These words I speak to you are not incidental additions to your life, homeowner improvements to your standard of living. They are foundational words, words to build a life on. If you work these words into your life, you are like a smart carpenter who built his house on solid rock. Rain poured down, the river flooded, a tornado hit—but nothing moved that house. It was fixed to the rock.
But if you just use my words in Bible studies and don’t work them into your life, you are like a stupid carpenter who built his house on the sandy beach. When a storm rolled in and the waves came up, it collapsed like a house of cards. (Matthew 7:24-27 MSG)
Building on the wrong kind of site is complicated by the choice of shoddy building materials. Some in the church have used things to erect fast-build structures that look impressive and sturdy, but aren’t meant to last:
- Abuses of power by toxic leaders
- Covering up sin
- Forging an unholy alliance between nationalism and faith
- Focusing on building an organization or reputation
- Neglecting life-long discipleship
- Compromising orthodox belief to attract people
- Unhealthy attachment to our particular tradition (“but we’ve always done it this way”)
COVID-19 is a superstorm. As it blows through our world, it is exposing our shoddy construction practices is exposing our idols and showing what has been built on the sand. The question before us right now is whether we’ll attempt to gather up those old building materials that have been scattered by the storm in order to rebuild on the same sandy foundation – or whether we’ll recognize that some of what we’ve been doing simply isn’t worth saving, and do the humbling, hard work of building on Rock.
In these early days of this pandemic, I’ve seen many churches treating the time away as a bookmark, a placeholder until we can go back to our regularly-scheduled program. No one in this world was really prepared for the invasion of this invisible enemy, and in those early, hopeful days of imagining that maybe COVID-19 could be contained, trying to tread water for a few weeks until it was safe to return to “normal” seemed a logical emergency plan. I do not envy the decision-making responsibility of good church leaders who are trying to create church services and learning opportunities on the fly, while navigating increased pastoral needs, and trying to decipher and apply a whirlwind of public health recommendations and regulations. Those things are necessary for the short-term.
But I am praying that many congregations and denominations will engage in some big picture thinking and prayer for both repentance and discernment. If we are called to be pilgrim people, where might God be leading us next? If we can’t rebuild on sand, then we have the opportunity to leave those shoddy building materials behind and build on a foundation that will withstand the storms forming in the distance, just beyond our ability to forecast them.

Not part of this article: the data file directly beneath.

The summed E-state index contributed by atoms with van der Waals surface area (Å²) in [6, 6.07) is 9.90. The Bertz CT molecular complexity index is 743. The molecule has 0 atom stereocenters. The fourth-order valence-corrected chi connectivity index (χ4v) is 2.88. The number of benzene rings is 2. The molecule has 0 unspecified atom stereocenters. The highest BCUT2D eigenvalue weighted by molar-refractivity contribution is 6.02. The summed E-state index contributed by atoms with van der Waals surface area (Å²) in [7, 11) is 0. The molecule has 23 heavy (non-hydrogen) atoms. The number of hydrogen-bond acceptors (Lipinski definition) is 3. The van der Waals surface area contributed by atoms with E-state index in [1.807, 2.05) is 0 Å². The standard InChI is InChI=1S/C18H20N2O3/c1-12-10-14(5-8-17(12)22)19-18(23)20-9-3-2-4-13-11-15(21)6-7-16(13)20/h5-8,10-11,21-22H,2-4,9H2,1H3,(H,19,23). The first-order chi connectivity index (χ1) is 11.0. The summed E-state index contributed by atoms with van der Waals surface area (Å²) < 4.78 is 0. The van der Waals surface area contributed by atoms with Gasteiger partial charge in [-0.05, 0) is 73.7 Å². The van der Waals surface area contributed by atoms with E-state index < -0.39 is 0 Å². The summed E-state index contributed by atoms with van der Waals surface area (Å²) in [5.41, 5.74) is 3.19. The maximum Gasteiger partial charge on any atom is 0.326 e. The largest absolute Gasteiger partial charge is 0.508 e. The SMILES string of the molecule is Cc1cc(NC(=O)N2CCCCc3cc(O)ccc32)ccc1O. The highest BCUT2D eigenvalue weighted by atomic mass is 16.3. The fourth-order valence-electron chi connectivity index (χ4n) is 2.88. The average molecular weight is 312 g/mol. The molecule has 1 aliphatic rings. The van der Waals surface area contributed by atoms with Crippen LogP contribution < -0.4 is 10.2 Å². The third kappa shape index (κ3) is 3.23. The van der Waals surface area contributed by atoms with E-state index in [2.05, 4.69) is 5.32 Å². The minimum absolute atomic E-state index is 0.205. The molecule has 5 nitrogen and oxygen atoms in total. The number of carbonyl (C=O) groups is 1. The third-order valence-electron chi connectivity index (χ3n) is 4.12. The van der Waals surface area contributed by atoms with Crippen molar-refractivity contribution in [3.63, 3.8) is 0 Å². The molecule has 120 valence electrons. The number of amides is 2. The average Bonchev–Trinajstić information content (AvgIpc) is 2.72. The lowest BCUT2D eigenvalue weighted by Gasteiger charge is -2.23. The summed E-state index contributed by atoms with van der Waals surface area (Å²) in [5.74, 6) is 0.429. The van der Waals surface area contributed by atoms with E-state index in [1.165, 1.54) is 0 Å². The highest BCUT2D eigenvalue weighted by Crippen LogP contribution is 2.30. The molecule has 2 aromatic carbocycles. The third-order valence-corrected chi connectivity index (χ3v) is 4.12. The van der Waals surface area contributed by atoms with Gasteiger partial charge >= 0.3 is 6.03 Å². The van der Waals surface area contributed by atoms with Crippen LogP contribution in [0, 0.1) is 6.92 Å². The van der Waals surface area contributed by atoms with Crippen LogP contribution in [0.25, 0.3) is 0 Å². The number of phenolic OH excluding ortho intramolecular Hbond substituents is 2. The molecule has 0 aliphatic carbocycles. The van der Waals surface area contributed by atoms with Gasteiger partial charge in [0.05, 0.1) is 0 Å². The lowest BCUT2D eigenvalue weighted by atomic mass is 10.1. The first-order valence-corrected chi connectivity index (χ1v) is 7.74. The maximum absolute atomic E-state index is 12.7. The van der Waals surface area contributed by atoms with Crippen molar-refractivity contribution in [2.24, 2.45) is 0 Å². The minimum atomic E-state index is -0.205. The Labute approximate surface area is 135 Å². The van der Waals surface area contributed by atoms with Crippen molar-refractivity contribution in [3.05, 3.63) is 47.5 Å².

We will see If we are willing to leave behind the idolatrous building materials and unstable sandy site. When then goes with us? Here are a few of my hopes:
- A renewed commitment to love God heart, soul, mind, and strength – as individuals and as a church community.
- Fewer full-time people in paid vocational ministry.
- Fewer C.E.O. leaders, more shepherds.
- Fewer church buildings, particularly those of mega-church/shopping mall size.
- Simplicity, creativity, and beauty.
- An ongoing focus on healing and reconciliation – individual, relational, racial, and social – for all ages and life stages, as an expression of a kingdom-focused culture within the church.
Not everyone currently sitting in our pews or standing behind our pulpits will want to make this particular pilgrimage to a new building site to do the difficult work of building a house on the Rock. Many will want to try to recapture their good ol’ days, or will succumb to the temptation to join the strange new religion being birthed out of politics and a power-focused nationalistic “Christianity”. I am afraid we may be in the birthpangs of that new religion, and I am certain adherents will have no problem at all using the stock of shoddy building materials piled on that sandy building site to build a garish monstrosity that’s a museum containing past glory.
I can’t predict the future, but I am praying for all of us, that as the storm blows, we will find ourselves freer than we have been to follow. He never intended us to build a museum of faith on a sandbar. We are his living building materials: “As you come to him, the living Stone—rejected by humans but chosen by God and precious to him— you also, like living stones, are being built into a spiritual house to be a holy priesthood, offering spiritual sacrifices acceptable to God through Jesus Christ.” (1 Peter 2:4,5 NIV)
What is your prayer for the church as you look to her future?